0:02:51 Rohini: We have 320 million children in India, and this pandemic has impacted every aspect of their lives. For millions of those with socio-economic disadvantages, the repercussions are going to be much worse. For example, with all the school closures, 95 million children who avail of midday meals have lost that very critical source of nutrition. And when it comes to online learning, an Oxfam survey found that 85% of rural households in five States are struggling with the digital mediums of education. And then of course, the psychological impact. In just 11 days in March, Childline India received 92,000 distress calls from children expressing many anxieties.

0:03:40 Rohini: Now, there have been several studies of the impact of past epidemics and disasters on children globally, and they’re not very encouraging. There’s a range of issues that emerge: Social, emotional, educational, and much more. For example, some research on earlier outbreaks, such as Ebola, threw up significant impact on children’s mental health. One qualitative study that was done of those who experienced that Ebola outbreak, through their drawings, they represented it as a highly stigmatised and feared disease, and this is something in India we need to be very aware of, because not only do we already have a heinous caste system, we have created more social outcasts during this time, without seriously discussing the negative repercussions that might happen.

0:04:33 Rohini: Even short-lived events such as earthquakes can have a lasting impact on children, including unborn children. Scholars who studied the effect of the 2005 earthquake in Pakistan, which also hit India and in which 80,000 people died, reached the conclusion that children living close to the fault line were significantly shorter four years later, if they were in utero or under the age of three, and the authors of the study tell us that the two million or so children born in India now during this lockdown, and the millions more who are under the age of three, may be subject to severe health deprivation which may affect them all their lives.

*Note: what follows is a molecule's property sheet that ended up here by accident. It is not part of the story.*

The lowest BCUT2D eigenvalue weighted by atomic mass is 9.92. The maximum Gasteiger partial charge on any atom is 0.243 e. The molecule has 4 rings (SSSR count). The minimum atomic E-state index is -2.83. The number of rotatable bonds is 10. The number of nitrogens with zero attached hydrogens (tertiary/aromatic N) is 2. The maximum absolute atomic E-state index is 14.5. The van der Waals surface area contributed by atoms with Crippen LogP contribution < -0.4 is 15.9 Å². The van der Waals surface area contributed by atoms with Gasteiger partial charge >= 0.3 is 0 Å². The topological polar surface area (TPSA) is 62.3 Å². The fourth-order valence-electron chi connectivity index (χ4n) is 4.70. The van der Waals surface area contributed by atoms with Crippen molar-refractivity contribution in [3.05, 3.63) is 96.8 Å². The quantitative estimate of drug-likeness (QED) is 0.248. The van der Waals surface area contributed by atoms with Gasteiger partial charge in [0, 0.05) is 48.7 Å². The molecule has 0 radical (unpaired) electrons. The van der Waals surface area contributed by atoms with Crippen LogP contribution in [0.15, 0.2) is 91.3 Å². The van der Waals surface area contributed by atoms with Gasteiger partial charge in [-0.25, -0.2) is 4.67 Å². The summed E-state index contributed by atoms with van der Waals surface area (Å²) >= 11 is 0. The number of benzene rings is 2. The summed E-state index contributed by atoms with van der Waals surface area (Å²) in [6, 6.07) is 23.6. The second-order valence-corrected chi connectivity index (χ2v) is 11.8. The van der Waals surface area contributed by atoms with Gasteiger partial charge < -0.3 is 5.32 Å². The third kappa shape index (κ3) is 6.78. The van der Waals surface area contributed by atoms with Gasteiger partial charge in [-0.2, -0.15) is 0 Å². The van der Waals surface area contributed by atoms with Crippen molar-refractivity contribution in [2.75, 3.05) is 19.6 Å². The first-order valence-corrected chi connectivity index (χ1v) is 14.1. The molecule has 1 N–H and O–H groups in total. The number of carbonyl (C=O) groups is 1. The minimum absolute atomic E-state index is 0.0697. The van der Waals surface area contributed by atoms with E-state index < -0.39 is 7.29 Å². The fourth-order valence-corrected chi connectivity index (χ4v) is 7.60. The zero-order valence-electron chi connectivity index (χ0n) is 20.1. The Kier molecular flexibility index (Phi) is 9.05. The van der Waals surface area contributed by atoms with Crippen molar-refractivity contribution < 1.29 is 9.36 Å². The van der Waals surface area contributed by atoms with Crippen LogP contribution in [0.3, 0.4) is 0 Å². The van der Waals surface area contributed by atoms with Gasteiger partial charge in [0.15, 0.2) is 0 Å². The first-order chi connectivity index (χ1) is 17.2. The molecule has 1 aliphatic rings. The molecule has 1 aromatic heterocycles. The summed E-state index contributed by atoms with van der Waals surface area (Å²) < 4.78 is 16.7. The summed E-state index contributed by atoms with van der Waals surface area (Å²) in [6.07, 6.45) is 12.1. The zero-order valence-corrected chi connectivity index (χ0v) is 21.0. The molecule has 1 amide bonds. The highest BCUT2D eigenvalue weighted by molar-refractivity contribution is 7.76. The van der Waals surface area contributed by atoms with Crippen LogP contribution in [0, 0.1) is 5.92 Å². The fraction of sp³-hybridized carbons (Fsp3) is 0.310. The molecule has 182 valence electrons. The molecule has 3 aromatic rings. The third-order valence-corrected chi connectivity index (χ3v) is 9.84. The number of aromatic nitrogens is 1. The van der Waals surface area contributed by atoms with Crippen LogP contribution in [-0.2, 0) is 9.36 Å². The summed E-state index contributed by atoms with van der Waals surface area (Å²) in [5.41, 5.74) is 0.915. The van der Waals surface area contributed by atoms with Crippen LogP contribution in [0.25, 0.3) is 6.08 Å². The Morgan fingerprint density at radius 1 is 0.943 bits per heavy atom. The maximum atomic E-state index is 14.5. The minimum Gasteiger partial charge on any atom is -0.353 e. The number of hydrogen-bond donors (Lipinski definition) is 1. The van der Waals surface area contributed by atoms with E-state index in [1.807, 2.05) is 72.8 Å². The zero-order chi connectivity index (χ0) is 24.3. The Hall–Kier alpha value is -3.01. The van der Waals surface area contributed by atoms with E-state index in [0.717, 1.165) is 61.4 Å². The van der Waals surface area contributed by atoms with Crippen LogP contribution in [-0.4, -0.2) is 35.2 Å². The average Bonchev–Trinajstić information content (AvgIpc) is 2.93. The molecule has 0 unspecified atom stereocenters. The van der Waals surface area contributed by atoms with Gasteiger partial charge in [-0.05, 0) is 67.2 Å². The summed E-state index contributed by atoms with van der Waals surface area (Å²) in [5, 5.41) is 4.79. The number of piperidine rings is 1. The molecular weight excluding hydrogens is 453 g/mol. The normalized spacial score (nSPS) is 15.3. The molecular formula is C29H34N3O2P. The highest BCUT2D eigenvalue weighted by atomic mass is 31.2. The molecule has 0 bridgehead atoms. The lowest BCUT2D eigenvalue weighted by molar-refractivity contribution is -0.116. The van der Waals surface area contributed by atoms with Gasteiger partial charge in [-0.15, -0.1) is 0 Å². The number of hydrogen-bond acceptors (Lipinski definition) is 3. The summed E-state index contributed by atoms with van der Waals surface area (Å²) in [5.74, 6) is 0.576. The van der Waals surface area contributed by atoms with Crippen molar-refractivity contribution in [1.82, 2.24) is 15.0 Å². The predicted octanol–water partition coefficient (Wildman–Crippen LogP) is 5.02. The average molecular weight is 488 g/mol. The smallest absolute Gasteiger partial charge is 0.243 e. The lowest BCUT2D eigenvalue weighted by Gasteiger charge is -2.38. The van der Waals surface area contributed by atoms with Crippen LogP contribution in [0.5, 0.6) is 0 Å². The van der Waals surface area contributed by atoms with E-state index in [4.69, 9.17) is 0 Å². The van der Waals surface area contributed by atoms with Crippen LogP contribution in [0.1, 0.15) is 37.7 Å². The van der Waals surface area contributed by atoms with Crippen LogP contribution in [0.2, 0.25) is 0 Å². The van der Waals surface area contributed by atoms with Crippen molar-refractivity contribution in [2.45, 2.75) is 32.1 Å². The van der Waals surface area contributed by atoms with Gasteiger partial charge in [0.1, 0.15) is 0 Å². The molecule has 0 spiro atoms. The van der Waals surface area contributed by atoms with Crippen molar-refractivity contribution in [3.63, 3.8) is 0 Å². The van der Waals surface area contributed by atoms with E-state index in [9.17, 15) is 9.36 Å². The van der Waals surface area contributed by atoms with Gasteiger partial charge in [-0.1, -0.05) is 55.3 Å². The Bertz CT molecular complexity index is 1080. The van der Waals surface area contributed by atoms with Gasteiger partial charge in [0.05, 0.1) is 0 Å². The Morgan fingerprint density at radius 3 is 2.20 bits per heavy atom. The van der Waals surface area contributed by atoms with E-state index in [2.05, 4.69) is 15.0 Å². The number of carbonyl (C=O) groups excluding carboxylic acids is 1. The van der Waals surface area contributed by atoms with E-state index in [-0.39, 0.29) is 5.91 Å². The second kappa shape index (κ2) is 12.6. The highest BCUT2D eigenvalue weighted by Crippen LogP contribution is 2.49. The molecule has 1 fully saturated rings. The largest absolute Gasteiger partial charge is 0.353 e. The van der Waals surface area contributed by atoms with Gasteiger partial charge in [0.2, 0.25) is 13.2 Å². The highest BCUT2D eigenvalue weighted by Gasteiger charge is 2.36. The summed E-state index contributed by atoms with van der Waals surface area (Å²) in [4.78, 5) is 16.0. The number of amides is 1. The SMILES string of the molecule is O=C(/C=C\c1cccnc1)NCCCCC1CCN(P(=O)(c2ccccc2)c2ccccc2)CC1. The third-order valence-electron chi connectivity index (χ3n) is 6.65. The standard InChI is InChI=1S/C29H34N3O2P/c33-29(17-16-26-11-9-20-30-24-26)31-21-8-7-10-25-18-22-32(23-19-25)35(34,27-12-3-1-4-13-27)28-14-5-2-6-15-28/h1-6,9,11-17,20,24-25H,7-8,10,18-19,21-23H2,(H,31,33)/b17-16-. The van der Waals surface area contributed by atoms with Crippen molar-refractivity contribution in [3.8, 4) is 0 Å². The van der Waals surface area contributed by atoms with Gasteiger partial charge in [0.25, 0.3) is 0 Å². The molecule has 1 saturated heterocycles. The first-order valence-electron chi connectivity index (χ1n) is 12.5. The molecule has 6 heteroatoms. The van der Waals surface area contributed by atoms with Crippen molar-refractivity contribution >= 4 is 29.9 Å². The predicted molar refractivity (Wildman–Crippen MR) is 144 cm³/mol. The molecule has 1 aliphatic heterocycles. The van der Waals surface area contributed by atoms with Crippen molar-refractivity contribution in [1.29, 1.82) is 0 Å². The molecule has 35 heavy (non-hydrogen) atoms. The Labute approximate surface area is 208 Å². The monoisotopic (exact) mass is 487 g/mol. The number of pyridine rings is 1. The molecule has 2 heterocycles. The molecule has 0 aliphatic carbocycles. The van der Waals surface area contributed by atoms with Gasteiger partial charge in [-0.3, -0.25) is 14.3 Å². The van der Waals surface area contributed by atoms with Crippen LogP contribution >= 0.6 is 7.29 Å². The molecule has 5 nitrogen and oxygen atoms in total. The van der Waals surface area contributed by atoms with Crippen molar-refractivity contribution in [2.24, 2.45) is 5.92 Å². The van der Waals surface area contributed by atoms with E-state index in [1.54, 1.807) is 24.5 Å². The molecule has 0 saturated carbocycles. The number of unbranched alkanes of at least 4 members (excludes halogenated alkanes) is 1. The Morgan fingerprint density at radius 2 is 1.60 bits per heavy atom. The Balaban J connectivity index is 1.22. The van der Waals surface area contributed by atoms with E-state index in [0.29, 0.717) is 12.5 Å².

0:05:13 Rohini: There is also an economic impact. And their work on the earthquake also suggests that all school-going children will suffer in terms of their learning. In a NIMHANS study of Indian children who were proximate but not directly affected by the 2004 tsunami, one-third of them reported a loss in concentration, decreased sleep, and anxiety about the future. And during the COVID-19 pandemic too, there have been some studies, and there are many more happening as we speak. Reports from Italy, Spain, and China show significant emotional and behaviour changes during the quarantine or lockdown in children and adolescents. Younger children become clingier or regress in their behaviour, and older children become more anxious, angry, restless, or withdrawn. Children subjected to quarantine have more likelihood of developing acute stress disorder, adjustment disorder, and grief. Those who were quarantined showed four times higher scores of PTSD, post-traumatic stress disorder, compared to those who are not under lockdown. And even short outbreaks like SARS have shown children to have long-lasting trauma. So we can only imagine the extent of the impact of a long, drawn-out pandemic like this one.